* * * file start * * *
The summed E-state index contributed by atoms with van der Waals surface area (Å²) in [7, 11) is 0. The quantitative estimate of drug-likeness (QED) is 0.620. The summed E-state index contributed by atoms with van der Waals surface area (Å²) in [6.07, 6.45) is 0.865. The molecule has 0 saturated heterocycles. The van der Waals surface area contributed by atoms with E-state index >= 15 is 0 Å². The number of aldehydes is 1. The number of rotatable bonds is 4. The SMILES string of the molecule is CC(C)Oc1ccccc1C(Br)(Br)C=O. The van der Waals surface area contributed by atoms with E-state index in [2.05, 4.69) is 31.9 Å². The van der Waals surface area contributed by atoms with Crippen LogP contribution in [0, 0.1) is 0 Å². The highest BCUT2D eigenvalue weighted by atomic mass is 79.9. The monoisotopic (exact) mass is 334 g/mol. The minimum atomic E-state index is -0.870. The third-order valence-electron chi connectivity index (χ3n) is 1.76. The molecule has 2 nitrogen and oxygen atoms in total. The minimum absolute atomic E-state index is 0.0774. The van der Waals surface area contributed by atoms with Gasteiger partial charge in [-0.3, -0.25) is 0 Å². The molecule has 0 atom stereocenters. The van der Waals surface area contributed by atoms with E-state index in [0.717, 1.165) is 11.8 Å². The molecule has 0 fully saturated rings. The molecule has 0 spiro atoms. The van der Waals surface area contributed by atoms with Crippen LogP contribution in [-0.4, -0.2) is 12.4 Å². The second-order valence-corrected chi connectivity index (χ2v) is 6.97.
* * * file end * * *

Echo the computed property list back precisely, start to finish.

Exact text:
The summed E-state index contributed by atoms with van der Waals surface area (Å²) in [7, 11) is 0. The quantitative estimate of drug-likeness (QED) is 0.620. The summed E-state index contributed by atoms with van der Waals surface area (Å²) in [6.07, 6.45) is 0.865. The molecule has 0 saturated heterocycles. The van der Waals surface area contributed by atoms with E-state index >= 15 is 0 Å². The number of aldehydes is 1. The number of rotatable bonds is 4. The SMILES string of the molecule is CC(C)Oc1ccccc1C(Br)(Br)C=O. The van der Waals surface area contributed by atoms with E-state index in [2.05, 4.69) is 31.9 Å². The van der Waals surface area contributed by atoms with Crippen LogP contribution in [0, 0.1) is 0 Å². The highest BCUT2D eigenvalue weighted by atomic mass is 79.9. The monoisotopic (exact) mass is 334 g/mol. The minimum atomic E-state index is -0.870. The third-order valence-electron chi connectivity index (χ3n) is 1.76. The molecule has 2 nitrogen and oxygen atoms in total. The minimum absolute atomic E-state index is 0.0774. The van der Waals surface area contributed by atoms with Gasteiger partial charge in [-0.3, -0.25) is 0 Å². The molecule has 0 atom stereocenters. The van der Waals surface area contributed by atoms with E-state index in [0.717, 1.165) is 11.8 Å². The molecule has 0 fully saturated rings. The molecule has 0 spiro atoms. The van der Waals surface area contributed by atoms with Crippen LogP contribution in [-0.4, -0.2) is 12.4 Å². The second-order valence-corrected chi connectivity index (χ2v) is 6.97.